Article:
Ah, well into the month of March and since March was named after the Roman God of war, I thought this picture with a toy gun is appropriate, (not that I am a fan of war) but as Alice Walker wrote in the book: The Colour Purple: “A grown child is a dangerous thing”
In the studio I am “fighting” with unfinished pieces, admin and time.
I recently had an encounter with a beautiful animal (seal) when I went for my daily swim in the Goukou river and afterwards a friend told me that I should regard it as a sign to “go with the flow.” So while I concentrate on going with the flow…I’d like to tell you about some exciting things that’s coming up in the next 3 months:
“Stitched” (part 1) a group show is opening on the 24th of March at the Paradigm gallery in Philadelphia USA! Three of my works will be shown alongside some amazing artists using embroidery and stitching techniques in their work. It’s the first time that my work will be seen in the USA and I am super excited to be included in this show.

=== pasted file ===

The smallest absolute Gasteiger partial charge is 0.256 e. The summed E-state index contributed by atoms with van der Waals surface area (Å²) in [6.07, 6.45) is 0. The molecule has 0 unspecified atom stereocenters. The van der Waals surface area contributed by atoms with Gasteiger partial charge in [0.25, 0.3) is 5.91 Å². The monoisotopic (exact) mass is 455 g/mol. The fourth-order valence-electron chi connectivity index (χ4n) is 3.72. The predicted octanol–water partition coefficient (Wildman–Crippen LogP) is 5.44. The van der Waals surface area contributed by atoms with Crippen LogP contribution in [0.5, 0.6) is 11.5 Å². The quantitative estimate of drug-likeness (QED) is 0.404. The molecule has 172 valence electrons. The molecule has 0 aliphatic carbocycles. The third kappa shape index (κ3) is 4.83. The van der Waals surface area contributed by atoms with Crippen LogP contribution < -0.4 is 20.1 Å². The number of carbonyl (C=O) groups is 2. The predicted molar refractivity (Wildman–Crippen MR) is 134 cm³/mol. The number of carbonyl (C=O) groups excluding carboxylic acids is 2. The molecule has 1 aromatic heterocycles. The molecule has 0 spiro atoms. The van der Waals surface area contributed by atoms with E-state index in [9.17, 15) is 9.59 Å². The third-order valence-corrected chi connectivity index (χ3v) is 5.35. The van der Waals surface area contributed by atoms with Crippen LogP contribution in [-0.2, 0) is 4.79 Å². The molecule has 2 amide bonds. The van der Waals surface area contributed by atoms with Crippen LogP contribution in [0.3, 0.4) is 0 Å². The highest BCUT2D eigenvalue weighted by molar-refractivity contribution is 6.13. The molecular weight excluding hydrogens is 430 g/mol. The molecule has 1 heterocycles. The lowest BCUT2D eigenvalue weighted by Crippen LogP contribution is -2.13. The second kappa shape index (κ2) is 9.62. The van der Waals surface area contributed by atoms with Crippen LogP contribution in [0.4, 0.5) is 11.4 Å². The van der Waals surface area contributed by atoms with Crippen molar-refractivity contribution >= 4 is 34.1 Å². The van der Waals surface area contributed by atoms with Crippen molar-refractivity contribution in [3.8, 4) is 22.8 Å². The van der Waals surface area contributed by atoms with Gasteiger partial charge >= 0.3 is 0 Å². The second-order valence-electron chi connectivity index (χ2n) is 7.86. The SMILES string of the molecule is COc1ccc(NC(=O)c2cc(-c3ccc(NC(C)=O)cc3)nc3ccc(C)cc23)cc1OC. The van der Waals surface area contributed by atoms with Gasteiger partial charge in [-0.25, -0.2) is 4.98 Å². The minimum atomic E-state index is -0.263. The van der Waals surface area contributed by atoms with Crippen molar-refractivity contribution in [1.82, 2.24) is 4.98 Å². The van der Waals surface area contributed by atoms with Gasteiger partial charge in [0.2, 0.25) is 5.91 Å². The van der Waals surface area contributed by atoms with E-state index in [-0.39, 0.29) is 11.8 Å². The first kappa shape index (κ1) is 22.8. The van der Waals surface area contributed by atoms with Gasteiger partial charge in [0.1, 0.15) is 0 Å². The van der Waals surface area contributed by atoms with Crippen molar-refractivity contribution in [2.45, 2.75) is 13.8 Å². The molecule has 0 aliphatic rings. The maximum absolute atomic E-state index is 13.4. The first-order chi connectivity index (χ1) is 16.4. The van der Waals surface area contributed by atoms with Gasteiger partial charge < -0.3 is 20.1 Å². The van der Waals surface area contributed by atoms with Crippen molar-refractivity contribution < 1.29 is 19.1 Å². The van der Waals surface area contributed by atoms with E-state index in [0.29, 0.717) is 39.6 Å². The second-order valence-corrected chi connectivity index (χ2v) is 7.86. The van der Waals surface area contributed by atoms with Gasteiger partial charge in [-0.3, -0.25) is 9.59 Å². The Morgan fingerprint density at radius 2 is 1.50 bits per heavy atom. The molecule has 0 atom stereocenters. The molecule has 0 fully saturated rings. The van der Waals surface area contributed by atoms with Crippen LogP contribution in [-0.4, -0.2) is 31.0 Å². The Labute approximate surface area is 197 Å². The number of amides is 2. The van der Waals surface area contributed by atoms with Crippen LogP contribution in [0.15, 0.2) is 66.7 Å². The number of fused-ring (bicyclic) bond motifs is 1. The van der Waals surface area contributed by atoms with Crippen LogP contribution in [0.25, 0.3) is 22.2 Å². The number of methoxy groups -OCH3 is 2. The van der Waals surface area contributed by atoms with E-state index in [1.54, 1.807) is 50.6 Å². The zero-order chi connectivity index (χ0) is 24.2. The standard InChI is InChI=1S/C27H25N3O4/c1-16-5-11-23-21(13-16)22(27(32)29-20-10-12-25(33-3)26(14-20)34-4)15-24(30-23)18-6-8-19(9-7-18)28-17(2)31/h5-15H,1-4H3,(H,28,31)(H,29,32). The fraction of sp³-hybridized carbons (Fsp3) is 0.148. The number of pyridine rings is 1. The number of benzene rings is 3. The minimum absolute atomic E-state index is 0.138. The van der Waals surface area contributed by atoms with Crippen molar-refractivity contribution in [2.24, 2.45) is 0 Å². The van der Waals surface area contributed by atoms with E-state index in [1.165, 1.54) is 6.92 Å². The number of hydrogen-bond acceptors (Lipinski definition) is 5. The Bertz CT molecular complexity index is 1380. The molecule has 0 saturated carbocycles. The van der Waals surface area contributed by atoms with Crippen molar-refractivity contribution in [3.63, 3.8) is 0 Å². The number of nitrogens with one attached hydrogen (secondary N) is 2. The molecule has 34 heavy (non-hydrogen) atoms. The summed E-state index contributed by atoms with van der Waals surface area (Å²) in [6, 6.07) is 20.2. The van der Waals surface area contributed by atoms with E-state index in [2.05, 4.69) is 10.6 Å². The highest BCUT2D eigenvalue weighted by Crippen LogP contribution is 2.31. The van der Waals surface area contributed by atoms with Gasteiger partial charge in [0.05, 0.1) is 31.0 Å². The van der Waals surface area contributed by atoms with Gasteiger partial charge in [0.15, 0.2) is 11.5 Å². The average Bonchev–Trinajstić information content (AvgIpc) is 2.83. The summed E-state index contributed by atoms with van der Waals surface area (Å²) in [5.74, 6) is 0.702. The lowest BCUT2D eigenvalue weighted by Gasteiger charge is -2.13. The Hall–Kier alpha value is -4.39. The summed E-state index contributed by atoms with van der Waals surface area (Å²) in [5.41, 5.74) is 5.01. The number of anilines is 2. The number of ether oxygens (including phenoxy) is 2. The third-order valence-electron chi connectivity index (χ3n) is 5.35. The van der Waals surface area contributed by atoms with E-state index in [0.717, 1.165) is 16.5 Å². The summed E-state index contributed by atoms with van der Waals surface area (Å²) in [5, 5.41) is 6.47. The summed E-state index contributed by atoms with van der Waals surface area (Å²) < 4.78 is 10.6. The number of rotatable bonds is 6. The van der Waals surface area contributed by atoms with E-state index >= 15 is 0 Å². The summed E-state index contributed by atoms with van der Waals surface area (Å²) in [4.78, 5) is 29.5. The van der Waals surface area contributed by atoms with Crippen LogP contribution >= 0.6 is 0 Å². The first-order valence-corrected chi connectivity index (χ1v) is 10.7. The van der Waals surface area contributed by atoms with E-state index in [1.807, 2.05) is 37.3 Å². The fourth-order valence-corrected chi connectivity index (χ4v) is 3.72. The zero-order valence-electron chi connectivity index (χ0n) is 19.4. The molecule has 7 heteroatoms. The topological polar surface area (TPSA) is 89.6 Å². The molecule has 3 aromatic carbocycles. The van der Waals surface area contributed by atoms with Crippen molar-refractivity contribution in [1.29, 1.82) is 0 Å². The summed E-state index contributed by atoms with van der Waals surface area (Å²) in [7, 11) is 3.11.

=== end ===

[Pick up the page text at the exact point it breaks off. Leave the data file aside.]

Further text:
*Please contact firstname.lastname@example.org if you would like to be on the digital collector preview list for this exhibition.*
In April I will be participating in “A Visual Requiem for Judith Mason” a travelling group exhibition..
….a tribute to celebrate the art and life of Judith Mason who sadly passed away earlier this year.
For the month of May: I am in the process of getting my work ready to ship it to the Netherlands for the Rijswijk Textile Biennial 2017!
I will post some images of the work soon, but for now I’d like to leave you with this quote by Patti Smith from her book: Just Kids, which I finished reading over the weekend:
“In my low periods, I wondered what was the point of creating art. For whom? Are we animating God? Are we talking to ourselves? And what was the ultimate goal? To have one’s work caged in art’s great zoo’s – The Modern, The Met, The Louvre?
I craved honesty, yet found dishonesty in myself. Why commit to art? For self-realisation, or for itself? It seem indulgent to add to the glut unless one offered illumination…..
I wondered if anything I did mattered…..?
Robert (Mapplethorpe) had little patience with these introspective bouts of mine. He never seemed to question his artistic drives, and by his example I understood that what matters is the work: The string of words propelled by God becoming a poem, the weave of colour and graphite scrawled upon the sheet that magnifies His motion. To achieve within the work perfect balance of faith and execution. From this state of mind comes a light, life charged”